Mental health expert: Trump's powerful 'psychological abuse' makes it difficult for his 'cult' to quit him
Denver, CO, USA. April 19, 2020. Protesters gathered at the Colorado State Capitol to oppose the state's stay-at-home order and other social distancing restrictions because of the coronavirus. By Jim Lambert

The rollout of the Covid-19 vaccine distribution has been very encouraging and hopeful, but the next several months remain challenging. What determined the pandemic's scope and severity was not the microbe but the mental health of the president, and, by extension, of his followers. Instead of protecting the population, the Trump administration engaged in campaigns of disinformation, starting with hydroxychloroquine, how masks are dangerous, and how Covid-19 itself is a conspiracy.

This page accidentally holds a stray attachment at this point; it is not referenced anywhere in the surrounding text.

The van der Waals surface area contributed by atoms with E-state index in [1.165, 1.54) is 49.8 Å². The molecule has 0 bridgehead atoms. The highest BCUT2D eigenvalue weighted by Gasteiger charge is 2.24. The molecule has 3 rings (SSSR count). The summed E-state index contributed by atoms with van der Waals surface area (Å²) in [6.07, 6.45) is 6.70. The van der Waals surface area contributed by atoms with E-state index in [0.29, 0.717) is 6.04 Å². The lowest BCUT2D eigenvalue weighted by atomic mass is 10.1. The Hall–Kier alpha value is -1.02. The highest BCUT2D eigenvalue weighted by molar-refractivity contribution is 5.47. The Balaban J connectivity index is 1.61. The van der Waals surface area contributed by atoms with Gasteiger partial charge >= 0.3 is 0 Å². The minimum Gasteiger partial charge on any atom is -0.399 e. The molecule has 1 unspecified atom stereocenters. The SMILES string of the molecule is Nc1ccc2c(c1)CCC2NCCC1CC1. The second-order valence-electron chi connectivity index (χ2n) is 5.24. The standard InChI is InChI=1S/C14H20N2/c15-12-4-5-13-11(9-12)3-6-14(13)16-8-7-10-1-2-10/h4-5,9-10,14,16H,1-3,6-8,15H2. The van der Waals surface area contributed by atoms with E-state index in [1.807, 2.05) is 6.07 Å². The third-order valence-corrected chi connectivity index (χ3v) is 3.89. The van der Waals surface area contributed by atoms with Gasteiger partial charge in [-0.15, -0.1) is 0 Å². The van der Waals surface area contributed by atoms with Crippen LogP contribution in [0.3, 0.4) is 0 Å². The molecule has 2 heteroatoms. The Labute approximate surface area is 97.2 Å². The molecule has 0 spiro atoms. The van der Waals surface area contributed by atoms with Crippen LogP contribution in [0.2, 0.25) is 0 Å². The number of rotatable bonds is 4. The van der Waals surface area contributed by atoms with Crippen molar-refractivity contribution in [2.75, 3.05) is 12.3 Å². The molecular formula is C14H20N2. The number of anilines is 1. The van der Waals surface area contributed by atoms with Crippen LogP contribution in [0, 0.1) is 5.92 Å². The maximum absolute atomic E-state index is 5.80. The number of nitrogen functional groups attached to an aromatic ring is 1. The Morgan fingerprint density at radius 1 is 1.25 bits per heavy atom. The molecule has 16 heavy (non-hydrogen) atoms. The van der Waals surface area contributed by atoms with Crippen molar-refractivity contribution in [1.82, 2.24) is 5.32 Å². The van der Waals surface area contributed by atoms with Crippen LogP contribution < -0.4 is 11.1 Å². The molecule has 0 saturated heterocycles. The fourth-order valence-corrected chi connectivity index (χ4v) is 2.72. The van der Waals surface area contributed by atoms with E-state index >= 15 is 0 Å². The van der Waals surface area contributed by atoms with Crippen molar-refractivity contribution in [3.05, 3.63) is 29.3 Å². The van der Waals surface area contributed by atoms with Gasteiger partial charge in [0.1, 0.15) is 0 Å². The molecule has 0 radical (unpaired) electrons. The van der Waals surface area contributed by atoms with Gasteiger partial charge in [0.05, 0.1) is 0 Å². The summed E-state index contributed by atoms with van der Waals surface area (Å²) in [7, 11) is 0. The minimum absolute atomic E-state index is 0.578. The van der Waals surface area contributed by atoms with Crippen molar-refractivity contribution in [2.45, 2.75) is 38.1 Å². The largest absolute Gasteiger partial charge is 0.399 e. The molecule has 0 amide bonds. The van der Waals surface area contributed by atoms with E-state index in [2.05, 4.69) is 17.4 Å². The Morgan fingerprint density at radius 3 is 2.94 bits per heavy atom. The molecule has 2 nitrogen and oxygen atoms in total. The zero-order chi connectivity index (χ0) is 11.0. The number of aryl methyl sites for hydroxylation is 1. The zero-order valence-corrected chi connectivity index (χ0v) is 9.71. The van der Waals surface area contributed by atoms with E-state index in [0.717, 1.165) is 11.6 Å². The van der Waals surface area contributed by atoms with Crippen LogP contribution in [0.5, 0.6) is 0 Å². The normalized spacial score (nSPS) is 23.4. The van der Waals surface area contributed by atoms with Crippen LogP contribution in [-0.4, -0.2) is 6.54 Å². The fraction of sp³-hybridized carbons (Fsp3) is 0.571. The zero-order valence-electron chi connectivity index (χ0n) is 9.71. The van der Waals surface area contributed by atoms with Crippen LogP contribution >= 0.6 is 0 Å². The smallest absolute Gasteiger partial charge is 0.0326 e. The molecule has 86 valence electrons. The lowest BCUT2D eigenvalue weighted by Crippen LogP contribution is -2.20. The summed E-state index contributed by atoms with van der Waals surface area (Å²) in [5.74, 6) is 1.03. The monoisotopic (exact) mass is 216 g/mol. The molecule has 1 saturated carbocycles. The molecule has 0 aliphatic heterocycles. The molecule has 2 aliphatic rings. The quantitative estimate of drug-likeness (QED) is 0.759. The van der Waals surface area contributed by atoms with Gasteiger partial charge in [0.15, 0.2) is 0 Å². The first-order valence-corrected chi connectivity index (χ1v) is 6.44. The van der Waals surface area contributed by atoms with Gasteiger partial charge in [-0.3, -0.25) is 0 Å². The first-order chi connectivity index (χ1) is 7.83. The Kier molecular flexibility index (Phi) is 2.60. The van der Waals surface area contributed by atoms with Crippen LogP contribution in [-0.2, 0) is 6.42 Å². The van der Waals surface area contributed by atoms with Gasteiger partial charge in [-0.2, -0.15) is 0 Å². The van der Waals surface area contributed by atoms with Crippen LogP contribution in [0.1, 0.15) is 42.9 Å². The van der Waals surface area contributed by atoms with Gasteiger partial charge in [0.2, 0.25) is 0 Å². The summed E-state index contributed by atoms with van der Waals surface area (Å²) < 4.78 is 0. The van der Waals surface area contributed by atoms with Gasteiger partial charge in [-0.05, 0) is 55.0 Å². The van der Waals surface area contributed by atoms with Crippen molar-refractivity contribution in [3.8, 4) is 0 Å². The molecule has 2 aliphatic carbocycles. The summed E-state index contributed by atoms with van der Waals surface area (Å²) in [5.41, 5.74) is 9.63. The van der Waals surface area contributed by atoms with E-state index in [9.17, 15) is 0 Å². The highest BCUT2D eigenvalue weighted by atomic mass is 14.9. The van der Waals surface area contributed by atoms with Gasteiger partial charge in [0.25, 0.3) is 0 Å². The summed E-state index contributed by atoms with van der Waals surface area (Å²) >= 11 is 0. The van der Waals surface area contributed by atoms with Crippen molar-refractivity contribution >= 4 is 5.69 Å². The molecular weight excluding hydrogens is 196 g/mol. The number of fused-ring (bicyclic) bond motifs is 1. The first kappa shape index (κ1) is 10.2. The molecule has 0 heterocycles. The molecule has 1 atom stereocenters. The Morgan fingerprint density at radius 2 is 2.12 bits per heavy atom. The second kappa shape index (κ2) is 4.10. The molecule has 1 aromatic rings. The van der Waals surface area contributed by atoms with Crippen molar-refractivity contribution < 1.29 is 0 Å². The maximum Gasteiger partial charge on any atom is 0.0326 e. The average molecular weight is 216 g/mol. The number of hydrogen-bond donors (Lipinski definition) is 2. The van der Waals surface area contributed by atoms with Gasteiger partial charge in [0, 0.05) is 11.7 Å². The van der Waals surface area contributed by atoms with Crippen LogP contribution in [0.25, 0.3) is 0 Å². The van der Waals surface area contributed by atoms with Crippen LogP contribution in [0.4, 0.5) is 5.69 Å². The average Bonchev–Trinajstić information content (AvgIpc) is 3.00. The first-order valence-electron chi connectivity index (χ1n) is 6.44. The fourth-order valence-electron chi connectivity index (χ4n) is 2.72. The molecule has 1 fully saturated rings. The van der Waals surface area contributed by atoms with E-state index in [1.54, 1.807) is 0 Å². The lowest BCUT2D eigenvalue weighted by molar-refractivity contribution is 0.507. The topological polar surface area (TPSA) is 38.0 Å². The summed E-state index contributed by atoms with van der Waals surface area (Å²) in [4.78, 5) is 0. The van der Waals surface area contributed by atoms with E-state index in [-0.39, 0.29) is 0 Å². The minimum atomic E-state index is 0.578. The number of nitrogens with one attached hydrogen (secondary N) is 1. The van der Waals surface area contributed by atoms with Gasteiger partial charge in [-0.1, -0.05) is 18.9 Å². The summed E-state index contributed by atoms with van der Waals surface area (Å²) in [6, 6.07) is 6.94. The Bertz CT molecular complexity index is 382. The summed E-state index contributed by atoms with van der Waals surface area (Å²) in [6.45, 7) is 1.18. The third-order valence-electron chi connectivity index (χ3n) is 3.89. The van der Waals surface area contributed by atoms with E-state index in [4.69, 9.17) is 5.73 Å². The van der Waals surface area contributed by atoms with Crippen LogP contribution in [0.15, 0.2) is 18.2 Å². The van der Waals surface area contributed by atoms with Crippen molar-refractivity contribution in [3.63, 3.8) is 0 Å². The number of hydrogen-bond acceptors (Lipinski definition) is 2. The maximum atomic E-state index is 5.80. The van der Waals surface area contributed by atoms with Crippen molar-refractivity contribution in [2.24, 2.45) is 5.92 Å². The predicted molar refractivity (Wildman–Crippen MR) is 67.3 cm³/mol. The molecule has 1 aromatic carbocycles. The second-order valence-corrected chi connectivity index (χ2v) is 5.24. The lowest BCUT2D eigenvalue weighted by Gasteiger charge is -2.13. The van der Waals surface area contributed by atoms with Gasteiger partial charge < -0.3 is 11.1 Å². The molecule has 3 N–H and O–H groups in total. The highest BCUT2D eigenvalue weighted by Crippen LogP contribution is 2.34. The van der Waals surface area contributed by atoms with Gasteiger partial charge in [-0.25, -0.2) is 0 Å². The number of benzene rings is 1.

Extracting individuals from a cult or an abusive relationship can be difficult because it is not a matter of presenting facts or appealing to logic. Cult members and victims of abuse are emotionally "hooked" into the relationship, unable to see what may be obvious to outsiders about the harm that is being done to them. After a while, the magnitude of the deception conspires with their own psychological protections against pain and disappointment, which cause them to avoid seeing the truth.

It is much easier to believe that the person one has pledged undying devotion to is worthy of that loyalty, than to face the fact that one has been duped. Psychological abuse is powerful, and perhaps the most destructive form of abuse, as it takes over one's agency and critical faculties.

A Psychological Take on the News (December 18, 2020)

For how to handle Trump followers, please read my "Profile of a Nation," or consult us at and at (Dr. Lee does not take payment for her books or any other services related to this topic).